Biographical Info: Elizabeth Cotten
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Elizabeth Cotten (Selected Biographical Info)
- Elizabeth Cotten was a wonderful guitarist and songwriter who was
housekeeper for the Seegers (Pete, Mike, Peggy etc. and parents) and who
wrote the song "Freight Train." 
- I was able to see Miss Elizabeth Cotton perform a few times. She usually
told her audience that when she was very young, her brother played an
instrument. He would not let her play, but when he was out, she would
take it from under his bed and play. Since he was right-handed and she
left-handed, she learned to play upside-down. I say "an instrument"
because my memory tells me that brother played the banjo, and her
learning to play on that was responsible for the picking style she
displayed later on guitar. 
- Dylan follows her recorded version (from an old Folkways LP) pretty
straight (although Cotton lets her niece do the vocals on that recording
while Cotton plays guitar). 
- Excerpts from "Elizabeth 'Libba' Cotten" - Notable Black
American Women - pg. 231-34:
Elizabeth "Libba" Cotten (1892 - 1987)
- The composer of such classics as "Freight Train" and "Washington
Blues," whose unique style of guitar playing was imitated by many,
worked many years as a domestic servant before being discovered by
Pete Seeger and hailed as an important artist of the folk revival.
Cotten’s was a musical family. She sang at home with her mother,
and her uncles played fiddle and banjo. Although she would have
preferred to learn to play the organ and piano, the first instrument
she learned to play was the banjo, because her brother owned one.
She recalled learning to play it when he was at work:
- Times when my brother’d go to work, I’d grab his banjo and
turn the pegs and try to play it. Always ended up breakin’ the
strings. After dinner that night he’d roll a cigarette and go to
get his banjo. I’d head for the bedroom and hide under the bed.
There’d be a silence, then I’d hear him say, very quietly to
himself, "She done it again." But he never would get after me to
my face. (Chalmers 65).
- Cotten quit school when she was eleven years old to earn money to
buy a guitar.
- Although Cotten’s two brothers played and her sister chorded, none
of them knew formal music:
- They didn’t know nothin’ about no music. They just played,
like all country people get together and play songs. I learn yours
and you learn mine and just keep on like that. But I didn’t even
have that much chance when I was learning. Nobody to help me to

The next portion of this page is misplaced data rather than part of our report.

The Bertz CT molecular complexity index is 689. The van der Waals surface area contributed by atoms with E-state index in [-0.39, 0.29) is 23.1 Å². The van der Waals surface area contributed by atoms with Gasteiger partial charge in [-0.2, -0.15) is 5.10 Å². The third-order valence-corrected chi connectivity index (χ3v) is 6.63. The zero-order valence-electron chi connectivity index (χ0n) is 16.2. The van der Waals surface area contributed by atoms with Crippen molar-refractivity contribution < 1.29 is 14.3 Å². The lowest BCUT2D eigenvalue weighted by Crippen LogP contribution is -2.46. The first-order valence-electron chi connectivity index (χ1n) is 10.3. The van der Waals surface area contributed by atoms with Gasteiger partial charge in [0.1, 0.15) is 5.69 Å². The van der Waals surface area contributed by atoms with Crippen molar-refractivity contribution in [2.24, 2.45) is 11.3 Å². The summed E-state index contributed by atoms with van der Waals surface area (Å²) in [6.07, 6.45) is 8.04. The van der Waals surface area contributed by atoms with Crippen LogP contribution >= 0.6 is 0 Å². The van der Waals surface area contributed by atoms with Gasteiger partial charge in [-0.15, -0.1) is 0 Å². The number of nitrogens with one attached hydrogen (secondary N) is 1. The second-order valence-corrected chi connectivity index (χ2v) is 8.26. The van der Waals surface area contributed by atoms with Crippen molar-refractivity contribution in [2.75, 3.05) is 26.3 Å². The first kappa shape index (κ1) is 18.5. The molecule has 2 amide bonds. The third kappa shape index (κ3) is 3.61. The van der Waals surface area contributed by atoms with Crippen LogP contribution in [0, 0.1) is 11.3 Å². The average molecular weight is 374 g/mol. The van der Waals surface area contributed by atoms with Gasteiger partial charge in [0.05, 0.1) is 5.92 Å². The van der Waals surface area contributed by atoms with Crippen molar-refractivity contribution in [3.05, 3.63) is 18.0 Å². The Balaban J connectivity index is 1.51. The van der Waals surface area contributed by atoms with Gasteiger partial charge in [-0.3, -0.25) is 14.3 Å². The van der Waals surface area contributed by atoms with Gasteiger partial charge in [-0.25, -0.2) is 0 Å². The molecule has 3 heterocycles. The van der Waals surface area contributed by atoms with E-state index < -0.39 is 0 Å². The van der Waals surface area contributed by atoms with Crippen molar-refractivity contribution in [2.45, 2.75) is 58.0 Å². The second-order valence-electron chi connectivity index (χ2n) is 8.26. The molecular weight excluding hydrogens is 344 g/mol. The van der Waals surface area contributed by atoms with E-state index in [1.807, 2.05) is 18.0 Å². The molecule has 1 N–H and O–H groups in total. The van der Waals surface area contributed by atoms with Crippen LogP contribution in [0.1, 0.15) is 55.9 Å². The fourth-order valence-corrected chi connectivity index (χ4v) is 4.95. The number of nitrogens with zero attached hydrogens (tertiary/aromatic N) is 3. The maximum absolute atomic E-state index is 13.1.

play. (Gerrard, 28).
- What distinguished Cotten’s guitar-style is that she played
left-handed on a guitar strung for right-handers. According to
Eileen Southern , Cotten "did not reverse the strings but turned
the guitar upside down with the bass strings on the bottom" (86).
- Cotten explained how she acquired this "Cotten" style:
- I had learned a banjo upside down and I couldn’t change [the
strings] because it belonged to my brother. Then when I bought the
guitar, so much was said like, "You better change the stings, you
can’t play it left-handed," that they was changed as much as two or
three times. And I could not play it. I couldn’t play it, I
couldn’t tune it, I couldn’t do anything with it. So I just sat
down and took all the strings off, then I put ‘em back on the old
way and I stopped askin’. I started playing, learning different
little tunes on it. I’d get one little string and then add
another little string to it and get a little sound, then start
- "I banged that guitar all day and I banged it all night so nobody
could sleep," Cotten recalled. "Nobody helped me. I give myself
credit for everything I learned" (Chalmers 65).
- Cotten made her professional debut with Mike Seeger at a concert
at Pennsylvania’s Swarthmore College in 1959. She was sixty-seven
years old. From that time to her death, Cotten was a professional
folk artist and a part of a steadily increasing movement toward
folk music appreciation. Bob Groom [in The Blues Revival]
notes that by 1964, Cotten had appeared at the Newport Folk Festival
with such notables as John Hurt, John Estes, Muddy Waters, and Otis
- She cut her first solo album, Negro Fold Songs and Tunes, in
1957, for Folkways. She also recorded on Folkways:
- Elizabeth Cotten, Volume II: Shake Sugaree (1967)
- Elizabeth Cotten, Volume III: When I’m Gone (1975)
- Elizabeth Cotten Live! (1983)
- She also appeared in Pete Seeger’s videotape "Rainbow Quest" as
well as in the Grass Roots Series videotape "Old Time Music," (1974),
and on PBS-TV’s "Me and Stella," (1977).
- Cotten’s most famous song, "Freight Train," has an interesting
history. Composed by Cotten at the age of eleven, it has,
according to Pete Seeger, "gone around the world" (308). The
song, often attributed to other performers, was first recorded by
Peter, Paul, and Mary in the early 1960s. Peggy Seeger also
performed the song, and according to Groom, the version The Vipers
and the Chas. McDermitt Skiffle Group performed as "Freight Train
Blues" they received through Peggy Seeger (28). Court action was required in order for Cotten to secure the copyright for the song, an it was not until 1957 that she was granted the rights.
 posted by Nancy Cassel
 posted by Wayland Massey
 written by Bob Hudson; posted by TIMHRK